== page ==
The Cubs and Indians will take Monday off to travel. Game 6 of the World Series will take place at Progressive Field on Tuesday (November 1st!) at 8 PM EDT. Neither team has officially announced a starter yet.

Indians send down Clevinger, Plesac after virus blunder

Bruce Kluckhohn-USA TODAY Sports
Leave a comment

CLEVELAND — After hearing Mike Clevinger and Zach Plesac explain their actions, the Cleveland Indians sent the pitchers to their alternate training site on Friday after the two broke team rules and Major League Baseball coronavirus protocol last weekend in Chicago.

Clevinger and Plesac drove to Detroit separately with their baseball equipment on Thursday for an “open forum” meeting at the team’s hotel before the Indians opened a series with the Tigers.

Indians President of Baseball Operations Chris Antonetti said following “the discussion” that he met with manager Terry Francona, general manager Mike Chernoff and decided it was best to option Plesac and Clevinger to the alternate training site instead of allowing them to rejoin the team.

“We had a chance to meet as small group and decided this would be the best path of action for us,” Antonetti said.

So before the opener, the Indians activated Clevinger and Plesac from the restricted list and optioned them to Lake County.

It’s a stunning slide for the right-handers and close friends, both considered important pieces for the Indians. There’s no indication when they may be back on Cleveland’s roster. They’ll have to be at Lake County for at least 10 days.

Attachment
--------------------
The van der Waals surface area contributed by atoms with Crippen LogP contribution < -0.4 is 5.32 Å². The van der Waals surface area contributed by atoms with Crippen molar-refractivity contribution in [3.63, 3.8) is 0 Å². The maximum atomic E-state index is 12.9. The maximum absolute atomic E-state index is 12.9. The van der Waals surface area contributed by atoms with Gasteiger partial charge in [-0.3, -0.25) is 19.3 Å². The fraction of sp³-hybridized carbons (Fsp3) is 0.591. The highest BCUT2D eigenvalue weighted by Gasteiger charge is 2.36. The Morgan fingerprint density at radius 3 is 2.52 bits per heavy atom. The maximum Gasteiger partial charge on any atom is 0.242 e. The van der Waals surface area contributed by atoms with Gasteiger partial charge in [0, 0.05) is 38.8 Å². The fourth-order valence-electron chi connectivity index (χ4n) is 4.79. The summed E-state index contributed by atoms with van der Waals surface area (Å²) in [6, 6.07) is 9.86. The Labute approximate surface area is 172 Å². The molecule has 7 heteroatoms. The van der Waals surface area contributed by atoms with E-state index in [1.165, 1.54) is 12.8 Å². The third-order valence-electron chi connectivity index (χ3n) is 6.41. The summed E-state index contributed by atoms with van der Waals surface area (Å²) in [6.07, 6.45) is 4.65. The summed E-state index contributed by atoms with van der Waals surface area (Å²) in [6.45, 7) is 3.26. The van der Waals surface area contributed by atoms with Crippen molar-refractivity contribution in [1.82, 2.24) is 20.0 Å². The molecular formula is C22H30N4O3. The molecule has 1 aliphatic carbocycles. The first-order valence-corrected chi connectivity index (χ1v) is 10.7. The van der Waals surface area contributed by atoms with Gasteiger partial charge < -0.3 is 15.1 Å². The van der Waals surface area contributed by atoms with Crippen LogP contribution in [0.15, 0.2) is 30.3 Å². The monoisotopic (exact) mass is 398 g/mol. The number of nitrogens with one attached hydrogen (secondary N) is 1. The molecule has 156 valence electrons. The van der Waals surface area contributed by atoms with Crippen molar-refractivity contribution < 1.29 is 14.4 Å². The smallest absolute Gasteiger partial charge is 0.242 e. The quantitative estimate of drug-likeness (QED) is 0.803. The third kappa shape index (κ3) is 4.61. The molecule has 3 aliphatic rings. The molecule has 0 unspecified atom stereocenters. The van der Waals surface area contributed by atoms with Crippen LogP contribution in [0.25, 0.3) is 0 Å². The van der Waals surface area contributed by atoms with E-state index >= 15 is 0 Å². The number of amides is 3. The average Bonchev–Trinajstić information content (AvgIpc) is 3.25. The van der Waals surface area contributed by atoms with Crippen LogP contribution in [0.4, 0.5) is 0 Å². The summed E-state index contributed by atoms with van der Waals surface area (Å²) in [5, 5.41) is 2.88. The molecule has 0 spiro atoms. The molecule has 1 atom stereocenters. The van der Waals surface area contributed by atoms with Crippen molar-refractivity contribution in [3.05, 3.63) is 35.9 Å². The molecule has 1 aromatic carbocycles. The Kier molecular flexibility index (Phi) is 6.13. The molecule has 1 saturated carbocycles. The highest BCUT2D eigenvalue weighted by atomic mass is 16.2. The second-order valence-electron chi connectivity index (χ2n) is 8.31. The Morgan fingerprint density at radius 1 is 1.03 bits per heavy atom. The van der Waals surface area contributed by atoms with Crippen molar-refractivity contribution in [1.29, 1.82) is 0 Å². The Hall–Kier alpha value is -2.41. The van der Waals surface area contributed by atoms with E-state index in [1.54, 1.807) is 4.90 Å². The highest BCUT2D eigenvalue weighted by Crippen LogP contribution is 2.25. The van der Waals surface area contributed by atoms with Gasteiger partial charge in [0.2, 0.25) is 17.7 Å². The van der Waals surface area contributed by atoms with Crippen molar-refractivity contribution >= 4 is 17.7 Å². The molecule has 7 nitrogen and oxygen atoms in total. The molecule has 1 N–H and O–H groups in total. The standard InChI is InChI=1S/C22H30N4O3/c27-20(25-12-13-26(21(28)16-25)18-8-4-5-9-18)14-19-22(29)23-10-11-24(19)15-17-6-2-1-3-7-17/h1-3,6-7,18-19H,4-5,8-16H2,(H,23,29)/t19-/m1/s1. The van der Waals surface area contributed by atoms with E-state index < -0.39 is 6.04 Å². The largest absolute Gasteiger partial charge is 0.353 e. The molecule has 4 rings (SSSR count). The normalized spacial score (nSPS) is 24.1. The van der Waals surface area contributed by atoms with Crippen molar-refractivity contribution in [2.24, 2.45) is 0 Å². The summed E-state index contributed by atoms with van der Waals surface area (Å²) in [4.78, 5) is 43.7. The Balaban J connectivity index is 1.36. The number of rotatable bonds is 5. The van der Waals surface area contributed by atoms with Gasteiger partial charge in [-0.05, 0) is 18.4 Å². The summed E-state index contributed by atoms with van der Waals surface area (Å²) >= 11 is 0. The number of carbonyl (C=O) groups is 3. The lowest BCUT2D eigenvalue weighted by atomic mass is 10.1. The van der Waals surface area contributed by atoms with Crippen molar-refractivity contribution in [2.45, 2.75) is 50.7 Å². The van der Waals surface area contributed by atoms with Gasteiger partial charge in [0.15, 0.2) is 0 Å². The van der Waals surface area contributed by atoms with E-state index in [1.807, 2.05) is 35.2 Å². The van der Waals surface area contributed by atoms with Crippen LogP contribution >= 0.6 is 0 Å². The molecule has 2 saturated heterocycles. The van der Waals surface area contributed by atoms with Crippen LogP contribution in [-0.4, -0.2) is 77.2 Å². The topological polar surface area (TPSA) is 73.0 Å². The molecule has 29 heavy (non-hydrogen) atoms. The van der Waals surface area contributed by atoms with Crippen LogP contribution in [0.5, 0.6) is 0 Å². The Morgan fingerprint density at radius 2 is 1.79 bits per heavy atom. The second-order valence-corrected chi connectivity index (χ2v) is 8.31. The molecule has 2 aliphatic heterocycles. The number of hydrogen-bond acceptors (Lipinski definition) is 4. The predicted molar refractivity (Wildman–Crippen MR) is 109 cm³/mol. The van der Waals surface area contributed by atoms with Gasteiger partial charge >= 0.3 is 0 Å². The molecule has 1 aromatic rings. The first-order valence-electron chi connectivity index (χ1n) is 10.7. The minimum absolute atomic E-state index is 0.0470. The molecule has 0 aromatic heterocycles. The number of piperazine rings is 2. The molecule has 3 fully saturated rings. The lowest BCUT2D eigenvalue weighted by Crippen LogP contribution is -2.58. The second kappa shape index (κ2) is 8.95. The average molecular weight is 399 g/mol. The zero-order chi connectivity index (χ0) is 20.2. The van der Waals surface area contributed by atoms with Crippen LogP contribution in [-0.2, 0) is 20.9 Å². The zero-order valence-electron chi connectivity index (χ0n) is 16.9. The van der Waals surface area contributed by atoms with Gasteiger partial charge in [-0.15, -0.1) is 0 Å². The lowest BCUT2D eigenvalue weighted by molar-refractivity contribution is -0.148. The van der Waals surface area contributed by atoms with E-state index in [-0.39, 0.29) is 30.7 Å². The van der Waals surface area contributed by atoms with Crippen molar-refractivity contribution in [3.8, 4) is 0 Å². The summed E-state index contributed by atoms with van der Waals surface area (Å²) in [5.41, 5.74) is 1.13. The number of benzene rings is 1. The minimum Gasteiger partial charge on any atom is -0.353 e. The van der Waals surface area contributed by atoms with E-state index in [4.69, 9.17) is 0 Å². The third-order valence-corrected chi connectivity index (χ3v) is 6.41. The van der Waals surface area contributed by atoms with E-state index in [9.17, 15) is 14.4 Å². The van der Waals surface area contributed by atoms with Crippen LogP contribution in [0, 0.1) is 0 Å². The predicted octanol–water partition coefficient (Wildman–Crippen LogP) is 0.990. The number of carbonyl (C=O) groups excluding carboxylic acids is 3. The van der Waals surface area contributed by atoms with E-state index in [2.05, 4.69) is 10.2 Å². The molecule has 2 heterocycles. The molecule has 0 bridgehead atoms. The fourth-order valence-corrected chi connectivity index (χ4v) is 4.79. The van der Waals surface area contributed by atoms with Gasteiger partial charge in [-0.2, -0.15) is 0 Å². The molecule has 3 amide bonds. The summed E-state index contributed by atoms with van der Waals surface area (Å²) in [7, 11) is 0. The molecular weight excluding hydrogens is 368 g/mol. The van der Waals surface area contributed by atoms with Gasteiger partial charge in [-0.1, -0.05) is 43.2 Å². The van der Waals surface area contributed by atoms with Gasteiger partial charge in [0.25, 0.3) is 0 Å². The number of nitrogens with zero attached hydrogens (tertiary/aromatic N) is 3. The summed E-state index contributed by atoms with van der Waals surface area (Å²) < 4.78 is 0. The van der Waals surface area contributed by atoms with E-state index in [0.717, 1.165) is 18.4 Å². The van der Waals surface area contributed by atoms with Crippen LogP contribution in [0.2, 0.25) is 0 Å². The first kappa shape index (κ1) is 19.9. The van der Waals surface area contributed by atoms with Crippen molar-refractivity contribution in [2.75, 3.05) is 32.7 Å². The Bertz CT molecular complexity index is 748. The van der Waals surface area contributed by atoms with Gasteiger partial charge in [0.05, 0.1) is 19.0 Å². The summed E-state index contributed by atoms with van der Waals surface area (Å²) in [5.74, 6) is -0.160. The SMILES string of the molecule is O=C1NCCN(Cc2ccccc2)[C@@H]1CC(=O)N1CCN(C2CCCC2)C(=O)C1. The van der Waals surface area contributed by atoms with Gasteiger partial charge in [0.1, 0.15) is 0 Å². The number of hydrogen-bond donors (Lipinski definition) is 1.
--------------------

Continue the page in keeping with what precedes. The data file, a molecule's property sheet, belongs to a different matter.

Last weekend, the pitchers broke the team’s code of conduct implemented during the pandemic by leaving the team hotel and having dinner and socializing with friends of Plesac’s and risking contracting the virus.

While the Indians got a car service to take Plesac back to Cleveland, Clevinger flew home with the team after not telling the Indians he had been out with his teammate.

Although both players have twice tested negative for COVID-19 this week, the Indians aren’t ready to have them back.

Earlier this week, pitcher Adam Plutko said he felt betrayed.

“They hurt us bad,” Plutko said after Cleveland’s lost 7-1 to the Chicago Cubs on Tuesday. “They lied to us. They sat here in front of you guys and publicly said things that they didn’t follow through on.”

Antonetti was asked if there are still hard feeling in the clubhouse toward the pair.

“We’re all a family,” Antonetti said. “We spend a lot of time together. Sometimes there are challenges in families you have to work through. I’d use that analogy as it applies here. There are things that have happened over the course of the last week that have been less than ideal and people have some thoughts and feelings about that.”

Both Clevinger and Plesac issued apologies in the days after their missteps. However, on Thursday, the 25-year-old Plesac posted a six-minute video on Instagram in which he acknowledged breaking team curfew but then aimed blame at the media, saying he and Clevinger were being inaccurately portrayed as “bad people.”

Antonetti said he watched the video.

“I’m not sure Zach was able to convey what he intended to convey in the video after having a chance to speak with him afterwards,” he said. “I think if he had a do-over, he may have said things a bit differently.”

Francona also felt Plesac could have chosen a better way to handle the aftermath.

“I was disappointed,” he said.